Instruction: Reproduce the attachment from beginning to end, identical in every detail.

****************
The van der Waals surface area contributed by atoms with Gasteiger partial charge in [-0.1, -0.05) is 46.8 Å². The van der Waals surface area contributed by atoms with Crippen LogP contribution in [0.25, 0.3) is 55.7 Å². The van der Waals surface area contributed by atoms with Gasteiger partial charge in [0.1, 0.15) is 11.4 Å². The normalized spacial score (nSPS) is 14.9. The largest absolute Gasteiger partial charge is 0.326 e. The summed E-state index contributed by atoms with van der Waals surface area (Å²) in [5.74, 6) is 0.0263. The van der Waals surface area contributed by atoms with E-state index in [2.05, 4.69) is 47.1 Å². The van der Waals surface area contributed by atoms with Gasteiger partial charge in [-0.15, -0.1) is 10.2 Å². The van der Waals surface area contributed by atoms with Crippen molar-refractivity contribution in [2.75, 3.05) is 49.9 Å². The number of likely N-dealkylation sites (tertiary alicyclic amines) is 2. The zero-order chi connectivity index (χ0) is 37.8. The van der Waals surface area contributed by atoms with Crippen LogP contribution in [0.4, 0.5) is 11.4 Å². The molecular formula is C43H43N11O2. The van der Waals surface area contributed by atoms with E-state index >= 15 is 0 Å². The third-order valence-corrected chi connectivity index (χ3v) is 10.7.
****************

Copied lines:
The van der Waals surface area contributed by atoms with Gasteiger partial charge in [-0.1, -0.05) is 46.8 Å². The van der Waals surface area contributed by atoms with Crippen LogP contribution in [0.25, 0.3) is 55.7 Å². The van der Waals surface area contributed by atoms with Gasteiger partial charge in [0.1, 0.15) is 11.4 Å². The normalized spacial score (nSPS) is 14.9. The largest absolute Gasteiger partial charge is 0.326 e. The summed E-state index contributed by atoms with van der Waals surface area (Å²) in [5.74, 6) is 0.0263. The van der Waals surface area contributed by atoms with E-state index in [2.05, 4.69) is 47.1 Å². The van der Waals surface area contributed by atoms with Gasteiger partial charge in [-0.15, -0.1) is 10.2 Å². The van der Waals surface area contributed by atoms with Crippen molar-refractivity contribution in [2.75, 3.05) is 49.9 Å². The number of likely N-dealkylation sites (tertiary alicyclic amines) is 2. The zero-order chi connectivity index (χ0) is 37.8. The van der Waals surface area contributed by atoms with Crippen LogP contribution in [0.4, 0.5) is 11.4 Å². The molecular formula is C43H43N11O2. The van der Waals surface area contributed by atoms with E-state index >= 15 is 0 Å². The third-order valence-corrected chi connectivity index (χ3v) is 10.7.